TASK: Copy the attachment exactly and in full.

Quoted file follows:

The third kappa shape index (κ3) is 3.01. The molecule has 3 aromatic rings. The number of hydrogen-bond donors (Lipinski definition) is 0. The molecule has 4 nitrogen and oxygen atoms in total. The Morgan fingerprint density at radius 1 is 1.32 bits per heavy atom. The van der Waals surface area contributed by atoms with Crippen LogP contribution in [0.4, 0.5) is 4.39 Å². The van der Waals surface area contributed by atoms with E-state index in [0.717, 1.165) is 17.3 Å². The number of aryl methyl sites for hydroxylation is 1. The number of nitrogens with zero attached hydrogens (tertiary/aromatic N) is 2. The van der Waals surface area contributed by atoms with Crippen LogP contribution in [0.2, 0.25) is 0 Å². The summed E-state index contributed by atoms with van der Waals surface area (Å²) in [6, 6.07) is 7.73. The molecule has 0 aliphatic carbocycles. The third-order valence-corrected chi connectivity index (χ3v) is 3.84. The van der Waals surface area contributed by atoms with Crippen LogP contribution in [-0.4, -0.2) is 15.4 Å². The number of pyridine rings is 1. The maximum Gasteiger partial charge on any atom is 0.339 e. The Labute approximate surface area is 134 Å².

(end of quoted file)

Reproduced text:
The third kappa shape index (κ3) is 3.01. The molecule has 3 aromatic rings. The number of hydrogen-bond donors (Lipinski definition) is 0. The molecule has 4 nitrogen and oxygen atoms in total. The Morgan fingerprint density at radius 1 is 1.32 bits per heavy atom. The van der Waals surface area contributed by atoms with Crippen LogP contribution in [0.4, 0.5) is 4.39 Å². The van der Waals surface area contributed by atoms with E-state index in [0.717, 1.165) is 17.3 Å². The number of aryl methyl sites for hydroxylation is 1. The number of nitrogens with zero attached hydrogens (tertiary/aromatic N) is 2. The van der Waals surface area contributed by atoms with Crippen LogP contribution in [0.2, 0.25) is 0 Å². The summed E-state index contributed by atoms with van der Waals surface area (Å²) in [6, 6.07) is 7.73. The molecule has 0 aliphatic carbocycles. The third-order valence-corrected chi connectivity index (χ3v) is 3.84. The van der Waals surface area contributed by atoms with Crippen LogP contribution in [-0.4, -0.2) is 15.4 Å². The number of pyridine rings is 1. The maximum Gasteiger partial charge on any atom is 0.339 e. The Labute approximate surface area is 134 Å².